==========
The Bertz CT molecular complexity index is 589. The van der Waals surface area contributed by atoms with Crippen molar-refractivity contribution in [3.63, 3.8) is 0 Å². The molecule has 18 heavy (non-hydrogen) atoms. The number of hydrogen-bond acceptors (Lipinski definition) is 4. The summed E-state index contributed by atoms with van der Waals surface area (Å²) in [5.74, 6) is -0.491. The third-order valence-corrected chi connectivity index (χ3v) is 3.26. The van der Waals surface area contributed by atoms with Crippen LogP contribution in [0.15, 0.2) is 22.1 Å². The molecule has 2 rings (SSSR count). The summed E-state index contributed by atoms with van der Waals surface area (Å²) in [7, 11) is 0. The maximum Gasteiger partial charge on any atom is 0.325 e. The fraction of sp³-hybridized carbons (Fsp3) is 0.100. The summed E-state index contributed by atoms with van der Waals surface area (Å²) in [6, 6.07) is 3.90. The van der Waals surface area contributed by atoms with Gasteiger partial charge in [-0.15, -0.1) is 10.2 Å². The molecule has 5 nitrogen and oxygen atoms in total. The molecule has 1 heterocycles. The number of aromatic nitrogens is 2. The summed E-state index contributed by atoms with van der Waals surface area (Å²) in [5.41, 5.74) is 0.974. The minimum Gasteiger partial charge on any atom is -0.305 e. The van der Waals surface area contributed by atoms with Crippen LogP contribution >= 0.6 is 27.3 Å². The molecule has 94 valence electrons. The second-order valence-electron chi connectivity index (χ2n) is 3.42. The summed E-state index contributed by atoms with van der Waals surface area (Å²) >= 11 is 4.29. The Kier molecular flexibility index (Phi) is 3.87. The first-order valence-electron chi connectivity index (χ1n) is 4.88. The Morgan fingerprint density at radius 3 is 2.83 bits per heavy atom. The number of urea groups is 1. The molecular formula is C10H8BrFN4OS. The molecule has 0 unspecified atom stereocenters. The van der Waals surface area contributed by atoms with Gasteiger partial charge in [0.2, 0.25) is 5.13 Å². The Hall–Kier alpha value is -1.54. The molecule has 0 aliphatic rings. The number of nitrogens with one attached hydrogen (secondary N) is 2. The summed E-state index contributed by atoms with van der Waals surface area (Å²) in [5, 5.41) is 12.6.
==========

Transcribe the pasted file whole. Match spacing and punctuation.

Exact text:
The Bertz CT molecular complexity index is 589. The van der Waals surface area contributed by atoms with Crippen molar-refractivity contribution in [3.63, 3.8) is 0 Å². The molecule has 18 heavy (non-hydrogen) atoms. The number of hydrogen-bond acceptors (Lipinski definition) is 4. The summed E-state index contributed by atoms with van der Waals surface area (Å²) in [5.74, 6) is -0.491. The third-order valence-corrected chi connectivity index (χ3v) is 3.26. The van der Waals surface area contributed by atoms with Crippen LogP contribution in [0.15, 0.2) is 22.1 Å². The molecule has 2 rings (SSSR count). The summed E-state index contributed by atoms with van der Waals surface area (Å²) in [7, 11) is 0. The maximum Gasteiger partial charge on any atom is 0.325 e. The fraction of sp³-hybridized carbons (Fsp3) is 0.100. The summed E-state index contributed by atoms with van der Waals surface area (Å²) in [6, 6.07) is 3.90. The van der Waals surface area contributed by atoms with Gasteiger partial charge in [-0.15, -0.1) is 10.2 Å². The molecule has 5 nitrogen and oxygen atoms in total. The molecule has 1 heterocycles. The number of aromatic nitrogens is 2. The summed E-state index contributed by atoms with van der Waals surface area (Å²) in [5.41, 5.74) is 0.974. The minimum Gasteiger partial charge on any atom is -0.305 e. The van der Waals surface area contributed by atoms with Crippen LogP contribution >= 0.6 is 27.3 Å². The molecule has 94 valence electrons. The second-order valence-electron chi connectivity index (χ2n) is 3.42. The summed E-state index contributed by atoms with van der Waals surface area (Å²) >= 11 is 4.29. The Kier molecular flexibility index (Phi) is 3.87. The first-order valence-electron chi connectivity index (χ1n) is 4.88. The Morgan fingerprint density at radius 3 is 2.83 bits per heavy atom. The number of urea groups is 1. The molecular formula is C10H8BrFN4OS. The molecule has 0 unspecified atom stereocenters. The van der Waals surface area contributed by atoms with Gasteiger partial charge in [0.2, 0.25) is 5.13 Å². The Hall–Kier alpha value is -1.54. The molecule has 0 aliphatic rings. The number of nitrogens with one attached hydrogen (secondary N) is 2. The summed E-state index contributed by atoms with van der Waals surface area (Å²) in [5, 5.41) is 12.6.